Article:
Once David took Jerusalem, it began to be known as the city of David. He and Joab then set to work repairing the city (and presumably building it up), and thus did David become ever greater.

The Mighty Men

The rest of the chapter lists the men of David’s elite army. It is nearly identical to the list found in 2 Sam. 23:8-39, though with additional names added to the end. One theory is that the 2 Samuel version ended with Uriah to rhetorically underscore the evil that David had done to him in 2 Sam. 11, whereas the Chronicler may have been working with a more complete list.

We begin with the elite of the elite, known as the Three. The group’s leader was Jachobeam, a Hachmonite, who once killed 300 enemies with his spear at one time (the number is 800 in 2 Sam. 23:8, but the difference could be caused by confusion with another warrior, Abishai, who killed 300 in 2 Sam. 23:18 and 1 Chron. 11:20).

The other two members of the Three are mashed together here, apparently due to a scribal error. In 2 Sam. 23:9-12, we learn of two members of the group: Eleazar son of Dodo the Ahohite and Shammah son of Agee the Hararite. In the 2 Samuel version, Eleazar was with David when they defied the Philistines. The Israelite army was routed, but Eleazar kept fighting until his arm grew weary – long enough to win the battle. When the Israelites returned, it was only to strip the dead. As for Shammah, the Israelite army was again routed, but Shammah stood in a plot of lentils, defending it until the Philistines were defeated.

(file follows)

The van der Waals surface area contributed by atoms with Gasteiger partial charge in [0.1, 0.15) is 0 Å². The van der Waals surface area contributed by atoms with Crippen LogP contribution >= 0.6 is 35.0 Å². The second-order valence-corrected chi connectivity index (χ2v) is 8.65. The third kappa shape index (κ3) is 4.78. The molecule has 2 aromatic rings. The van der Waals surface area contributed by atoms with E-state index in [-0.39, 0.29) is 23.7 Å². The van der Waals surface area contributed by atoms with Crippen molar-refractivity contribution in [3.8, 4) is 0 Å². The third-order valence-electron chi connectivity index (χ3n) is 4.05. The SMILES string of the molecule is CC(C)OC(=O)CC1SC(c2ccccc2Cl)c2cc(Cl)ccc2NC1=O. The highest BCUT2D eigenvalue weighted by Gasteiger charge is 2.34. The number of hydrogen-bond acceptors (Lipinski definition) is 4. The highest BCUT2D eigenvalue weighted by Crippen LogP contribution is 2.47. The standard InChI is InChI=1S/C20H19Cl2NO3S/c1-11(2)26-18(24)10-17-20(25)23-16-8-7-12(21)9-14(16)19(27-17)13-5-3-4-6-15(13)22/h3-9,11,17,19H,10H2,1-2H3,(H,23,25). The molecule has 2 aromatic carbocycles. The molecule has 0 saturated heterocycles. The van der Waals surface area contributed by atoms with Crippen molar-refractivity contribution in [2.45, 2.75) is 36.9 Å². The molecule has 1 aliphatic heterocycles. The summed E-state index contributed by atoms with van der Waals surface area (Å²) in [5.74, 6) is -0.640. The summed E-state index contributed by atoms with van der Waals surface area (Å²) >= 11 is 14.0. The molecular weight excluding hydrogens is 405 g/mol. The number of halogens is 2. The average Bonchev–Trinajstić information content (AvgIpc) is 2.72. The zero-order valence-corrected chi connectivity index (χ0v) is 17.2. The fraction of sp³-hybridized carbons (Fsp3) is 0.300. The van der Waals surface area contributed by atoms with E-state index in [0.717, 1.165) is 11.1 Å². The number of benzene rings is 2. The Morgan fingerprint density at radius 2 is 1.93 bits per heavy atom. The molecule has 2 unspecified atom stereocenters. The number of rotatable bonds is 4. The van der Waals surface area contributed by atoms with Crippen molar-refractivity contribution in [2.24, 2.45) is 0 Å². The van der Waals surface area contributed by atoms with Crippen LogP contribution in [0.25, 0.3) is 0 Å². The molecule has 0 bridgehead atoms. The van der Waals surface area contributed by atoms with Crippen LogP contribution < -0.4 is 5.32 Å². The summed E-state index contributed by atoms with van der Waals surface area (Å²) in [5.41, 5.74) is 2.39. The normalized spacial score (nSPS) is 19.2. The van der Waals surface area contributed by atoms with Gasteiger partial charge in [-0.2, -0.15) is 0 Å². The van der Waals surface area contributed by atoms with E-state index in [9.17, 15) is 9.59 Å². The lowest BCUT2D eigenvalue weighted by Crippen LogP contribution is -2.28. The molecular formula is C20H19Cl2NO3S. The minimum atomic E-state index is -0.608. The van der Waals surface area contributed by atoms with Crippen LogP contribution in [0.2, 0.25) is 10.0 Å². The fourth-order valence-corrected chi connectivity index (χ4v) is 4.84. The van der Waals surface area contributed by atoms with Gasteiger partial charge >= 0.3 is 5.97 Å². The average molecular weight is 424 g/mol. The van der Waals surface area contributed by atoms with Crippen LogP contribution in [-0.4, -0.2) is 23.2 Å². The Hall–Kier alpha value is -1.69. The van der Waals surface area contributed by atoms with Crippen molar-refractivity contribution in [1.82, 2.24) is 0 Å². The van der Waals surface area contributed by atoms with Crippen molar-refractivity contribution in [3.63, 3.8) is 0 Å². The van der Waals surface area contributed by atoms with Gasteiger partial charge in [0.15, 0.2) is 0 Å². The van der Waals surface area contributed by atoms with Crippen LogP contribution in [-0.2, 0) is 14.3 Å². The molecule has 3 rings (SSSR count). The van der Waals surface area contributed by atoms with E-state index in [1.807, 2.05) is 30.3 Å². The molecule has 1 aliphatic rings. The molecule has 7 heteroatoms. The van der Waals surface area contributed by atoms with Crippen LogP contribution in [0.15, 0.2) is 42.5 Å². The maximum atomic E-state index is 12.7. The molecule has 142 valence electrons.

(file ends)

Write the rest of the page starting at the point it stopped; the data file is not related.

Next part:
The Chronicler’s version, however, tells us only of Eleazar, and how he was with David at Pasdammim when the Philistines gathered against them. Even though the Israelites were routed, he stood his ground in a field of barley and defeated the Philistines. It’s rather easy to see how a scribe’s eye might skip in two such similar stories.

Before getting into the Thirty, we learn of three men from the band of Thirty (there’s no indication that they are the Three) who came to David while he was in hiding in the cave of Adullam (his stay is narrated in 1 Sam. 22:1-5) while the Philistines occupied Bethlehem.

David seems to have been feeling rather sorry for himself, and said (with much sighing, I imagine) that he wished he could have some water to drink from one of the wells of Bethlehem. These three members of the Thirty heard him (or perhaps overheard him, depending on the interpretation) and took it upon themselves to go fetch that water for David. So they snuck through the Philistine guards, into Bethlehem, and drew the water.